In Praise of the Oakland Coliseum

I get it, the Oakland Coliseum isn’t the best place to watch a baseball game. There have been sewage leaks. The stadium is surrounded by parking lots, chain-link fences topped with barbed wire, and no place to hang out before or after the game. The seats are far away. Nothing about it screams like a good place to watch a game.

But there’s no accounting for the novelty of it. And the people there are second-to-none.

I went to my first game at the Coliseum in May of this year. I came in with zero expectations, and the BART ride through Oakland did nothing to increase that. Hoping off at the Coliseum stop left me wondering what the heck I was doing. To get to the stadium, you have to go down and out of the station, back up some more stairs to an open-air concrete skywalk topped by a chain-link fence to the grey Coliseum. Combine it with an overcast day and well, you get no visual stimulation.

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The only break you have from grey are the green and gold banners as you make your way to the stadium.

But along that walk to the stadium, I had my first encounters with A’s fans. In front of me, a couple were bringing their two young sons — who were all clad in A’s garb — to the game. Halfway through the walkway, a picnic table was set up by a local Little League team selling baked goods to support their organization. $2 for a cupcake designed like a baseball? You better believe I bought one (and it was darn good).

I went through security, which was a breeze considering it was still a couple of hours before the game, and shared a joke or two with the ushers and guards who were there.

My seat was behind home plate and I entered through centerfield, so I decided to do a lap of the stadium before heading to my assigned spot. The walk takes you through all the various stages of the 52-year-old ground. There was the old with the wide ramps and blocked off concourses. More modern were some of the suites and restaurant that provided a nice view of the field. They even had a social hangout spot for my fellow Millenials to grab a drink and chat while at the ballpark.

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For whatever reason, the view down the right-field line really struck me.

After I got my fill of the different views, I went to my seat — Section 217, Row 4, Seat 5. Right away, I was struck by how good the view actually was. I didn’t feel too far away from the action. Sure, Mt. Davis isn’t a great but hey, in a way, it’s become iconic.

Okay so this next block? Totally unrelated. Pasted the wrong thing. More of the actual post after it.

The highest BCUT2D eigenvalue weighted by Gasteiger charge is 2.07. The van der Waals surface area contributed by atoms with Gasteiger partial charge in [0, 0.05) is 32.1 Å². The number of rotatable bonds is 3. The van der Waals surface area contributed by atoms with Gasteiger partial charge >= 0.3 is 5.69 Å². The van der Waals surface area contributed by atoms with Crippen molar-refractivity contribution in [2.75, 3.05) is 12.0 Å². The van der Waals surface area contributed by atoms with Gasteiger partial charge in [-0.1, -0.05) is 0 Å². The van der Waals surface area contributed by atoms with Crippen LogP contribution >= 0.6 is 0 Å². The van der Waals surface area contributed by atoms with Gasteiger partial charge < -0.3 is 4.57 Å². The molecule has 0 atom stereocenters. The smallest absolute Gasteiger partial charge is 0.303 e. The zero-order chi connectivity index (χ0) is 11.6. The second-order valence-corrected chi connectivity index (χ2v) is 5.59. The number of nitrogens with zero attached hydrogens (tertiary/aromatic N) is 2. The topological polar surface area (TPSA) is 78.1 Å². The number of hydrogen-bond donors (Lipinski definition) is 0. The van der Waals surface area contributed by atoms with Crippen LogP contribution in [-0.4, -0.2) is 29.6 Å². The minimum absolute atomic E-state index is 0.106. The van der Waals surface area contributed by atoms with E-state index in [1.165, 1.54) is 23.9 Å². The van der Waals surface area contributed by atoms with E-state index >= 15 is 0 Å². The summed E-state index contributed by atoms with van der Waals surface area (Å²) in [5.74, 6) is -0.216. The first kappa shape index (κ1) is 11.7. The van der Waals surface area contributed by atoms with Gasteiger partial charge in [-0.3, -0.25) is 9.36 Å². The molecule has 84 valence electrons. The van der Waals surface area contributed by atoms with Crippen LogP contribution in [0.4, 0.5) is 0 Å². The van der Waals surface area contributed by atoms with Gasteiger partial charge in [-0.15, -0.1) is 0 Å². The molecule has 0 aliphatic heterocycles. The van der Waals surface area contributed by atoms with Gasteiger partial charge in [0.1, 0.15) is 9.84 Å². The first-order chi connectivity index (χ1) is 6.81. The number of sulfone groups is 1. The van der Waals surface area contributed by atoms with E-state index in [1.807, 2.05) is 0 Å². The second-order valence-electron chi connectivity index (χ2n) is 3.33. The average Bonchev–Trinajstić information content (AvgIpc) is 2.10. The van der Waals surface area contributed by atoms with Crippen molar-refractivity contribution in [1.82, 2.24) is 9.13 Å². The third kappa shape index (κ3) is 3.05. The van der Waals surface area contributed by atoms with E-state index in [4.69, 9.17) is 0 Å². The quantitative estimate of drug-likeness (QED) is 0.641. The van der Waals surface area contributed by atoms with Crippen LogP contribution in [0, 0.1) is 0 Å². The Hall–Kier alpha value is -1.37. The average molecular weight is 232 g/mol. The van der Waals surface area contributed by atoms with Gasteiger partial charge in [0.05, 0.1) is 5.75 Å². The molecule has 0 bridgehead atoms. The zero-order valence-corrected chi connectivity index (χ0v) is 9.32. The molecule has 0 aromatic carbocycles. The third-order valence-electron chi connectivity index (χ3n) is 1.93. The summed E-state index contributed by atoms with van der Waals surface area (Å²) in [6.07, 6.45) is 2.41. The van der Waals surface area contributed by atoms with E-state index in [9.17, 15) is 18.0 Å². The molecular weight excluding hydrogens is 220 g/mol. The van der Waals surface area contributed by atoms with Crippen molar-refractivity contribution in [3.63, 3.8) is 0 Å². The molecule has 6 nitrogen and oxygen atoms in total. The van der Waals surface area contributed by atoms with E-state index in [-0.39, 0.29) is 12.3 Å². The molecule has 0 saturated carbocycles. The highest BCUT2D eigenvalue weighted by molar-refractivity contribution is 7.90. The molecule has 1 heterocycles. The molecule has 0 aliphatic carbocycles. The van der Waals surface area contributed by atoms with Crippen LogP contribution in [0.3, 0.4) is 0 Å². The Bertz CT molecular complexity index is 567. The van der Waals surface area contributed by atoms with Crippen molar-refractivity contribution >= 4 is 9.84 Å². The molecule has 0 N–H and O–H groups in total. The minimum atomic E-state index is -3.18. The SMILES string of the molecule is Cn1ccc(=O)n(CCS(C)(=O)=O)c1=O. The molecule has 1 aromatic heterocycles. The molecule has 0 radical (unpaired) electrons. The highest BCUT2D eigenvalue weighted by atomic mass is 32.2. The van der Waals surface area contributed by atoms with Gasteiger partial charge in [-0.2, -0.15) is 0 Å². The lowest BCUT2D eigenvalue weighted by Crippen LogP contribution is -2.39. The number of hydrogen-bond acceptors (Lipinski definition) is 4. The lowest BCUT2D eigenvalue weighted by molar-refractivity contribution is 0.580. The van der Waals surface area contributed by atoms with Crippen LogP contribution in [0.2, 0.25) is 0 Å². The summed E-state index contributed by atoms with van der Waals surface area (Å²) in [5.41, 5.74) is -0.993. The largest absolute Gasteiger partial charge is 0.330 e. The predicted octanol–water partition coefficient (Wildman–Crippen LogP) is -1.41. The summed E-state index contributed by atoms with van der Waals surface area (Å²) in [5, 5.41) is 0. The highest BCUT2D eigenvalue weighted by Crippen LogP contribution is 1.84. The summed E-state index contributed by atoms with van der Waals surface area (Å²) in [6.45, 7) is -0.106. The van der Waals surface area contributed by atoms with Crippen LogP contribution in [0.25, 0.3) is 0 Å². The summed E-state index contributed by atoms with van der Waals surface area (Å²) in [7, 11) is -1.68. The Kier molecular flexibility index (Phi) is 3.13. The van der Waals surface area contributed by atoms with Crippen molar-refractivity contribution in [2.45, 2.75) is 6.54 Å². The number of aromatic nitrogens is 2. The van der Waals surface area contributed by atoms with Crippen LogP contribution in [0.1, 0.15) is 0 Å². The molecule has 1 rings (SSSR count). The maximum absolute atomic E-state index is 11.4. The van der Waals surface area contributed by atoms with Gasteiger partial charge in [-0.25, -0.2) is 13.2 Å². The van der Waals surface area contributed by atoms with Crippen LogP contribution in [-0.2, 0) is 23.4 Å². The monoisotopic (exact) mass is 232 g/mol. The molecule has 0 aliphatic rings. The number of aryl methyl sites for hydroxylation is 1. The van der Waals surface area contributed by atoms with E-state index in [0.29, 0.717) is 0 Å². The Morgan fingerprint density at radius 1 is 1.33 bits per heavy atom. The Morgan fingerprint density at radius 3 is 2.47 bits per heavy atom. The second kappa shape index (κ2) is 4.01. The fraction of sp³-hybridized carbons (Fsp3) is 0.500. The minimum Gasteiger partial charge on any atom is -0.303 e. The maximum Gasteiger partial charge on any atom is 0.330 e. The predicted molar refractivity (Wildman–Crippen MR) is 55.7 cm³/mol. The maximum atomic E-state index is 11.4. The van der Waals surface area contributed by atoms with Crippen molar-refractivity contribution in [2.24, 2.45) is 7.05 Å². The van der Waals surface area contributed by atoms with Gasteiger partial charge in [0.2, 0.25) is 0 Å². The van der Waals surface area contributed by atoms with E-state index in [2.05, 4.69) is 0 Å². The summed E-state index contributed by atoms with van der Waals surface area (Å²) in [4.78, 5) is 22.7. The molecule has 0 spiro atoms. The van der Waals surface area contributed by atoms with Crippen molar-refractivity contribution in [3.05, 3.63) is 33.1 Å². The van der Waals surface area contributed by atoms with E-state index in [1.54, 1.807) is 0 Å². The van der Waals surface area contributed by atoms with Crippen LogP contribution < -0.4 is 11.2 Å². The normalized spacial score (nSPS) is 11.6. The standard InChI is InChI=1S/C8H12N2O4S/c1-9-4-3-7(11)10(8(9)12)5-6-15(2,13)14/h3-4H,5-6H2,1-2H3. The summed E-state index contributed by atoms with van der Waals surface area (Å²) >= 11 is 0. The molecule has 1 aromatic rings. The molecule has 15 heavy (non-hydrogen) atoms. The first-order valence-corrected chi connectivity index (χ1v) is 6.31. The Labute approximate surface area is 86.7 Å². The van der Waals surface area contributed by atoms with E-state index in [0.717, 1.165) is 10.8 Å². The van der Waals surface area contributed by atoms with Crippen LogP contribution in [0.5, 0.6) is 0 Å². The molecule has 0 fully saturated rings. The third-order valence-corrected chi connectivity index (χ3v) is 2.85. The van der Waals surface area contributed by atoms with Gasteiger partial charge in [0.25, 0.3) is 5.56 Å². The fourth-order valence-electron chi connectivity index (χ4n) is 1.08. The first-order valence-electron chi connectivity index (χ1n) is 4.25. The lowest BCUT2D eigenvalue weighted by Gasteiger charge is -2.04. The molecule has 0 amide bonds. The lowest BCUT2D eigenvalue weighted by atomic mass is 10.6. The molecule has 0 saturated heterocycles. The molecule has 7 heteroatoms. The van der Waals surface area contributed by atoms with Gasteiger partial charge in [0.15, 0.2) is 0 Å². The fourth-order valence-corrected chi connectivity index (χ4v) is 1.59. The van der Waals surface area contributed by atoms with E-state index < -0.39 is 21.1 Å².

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The views of the hills would have been better, but in a way, Mt. Davis has its own charm.

Seeing the monstrosity that is Mt. Davis awakened something in me. Yes, it isn’t going to help the Coliseum’s case as the best place to catch a game. Yes, there is way too much foul territory down the lines. But looking around at the field, it all hit me — this is the home to so many successful Oakland teams. I’ve watched countless playoff games from there on TV (with most involving my Yankees). There was a sense of history that you can feel that is hard to get with the newer stadiums.

Read more: My trip to Comerica Park

You walk around the stadium and it feels like you’ve traveled back to the ’80s. There’s something to be said about walking around in those concrete halls and the large seating sections that can’t be found at other stadiums. It’s really become a novelty and part of baseball history.

Maybe it was because I watched ‘Field of Dreams’ on my cross-country flight to the Bay Area, but once I was out there, I had nostalgia for ’80s baseball even though I’m a ’90s kid. And really, there’s no other place in baseball where you can get that. And what’s baseball without a sense of history?

Now, I’m not saying that the Coliseum should be the A’s permanent home. I would venture it’s not a great place to go for 81 games a year. But if you’re a baseball fan, especially a younger one, it’s definitely a place you need to go before it closes for good.

By capacity, it’s the seventh-largest stadium in the MLB with 47,170 seats, but can hold more that would make it the largest in the league.

It’s also the fourth-oldest park still in existence and second oldest in the MLB. And while it was built in 1966, it’s the ’70s and ’80s that still live nearly 40 years later. Heck, even the PA system still has that echo-y tone that makes you feel like you’re at a small high school football stadium. There’s just something neat about that.

I’d be remiss if I didn’t give some of the credit to the A’s fans, too. Their wackiness from the horns you’ll hear throughout the stands to the giant waving flags in the corner outfield is something that I haven’t seen to that magnitude at other places. A majority of them were wearing some sort of A’s sweatshirt and/or jersey with a fine mix of current and former players. I’ve always considered them among the best in the MLB and going to a game just cemented that notion in my mind.

For their sake, I do hope the A’s get a nice, smaller ballpark sometime soon. As an Atlanta resident, I’ve seen the improvements that a new stadium can make to a gameday experience.

But the notion that the Coliseum is just a dump and has no place in baseball is just wrong. I don’t know if I’ll ever get back there, but I certainly will always appreciate my trip there.

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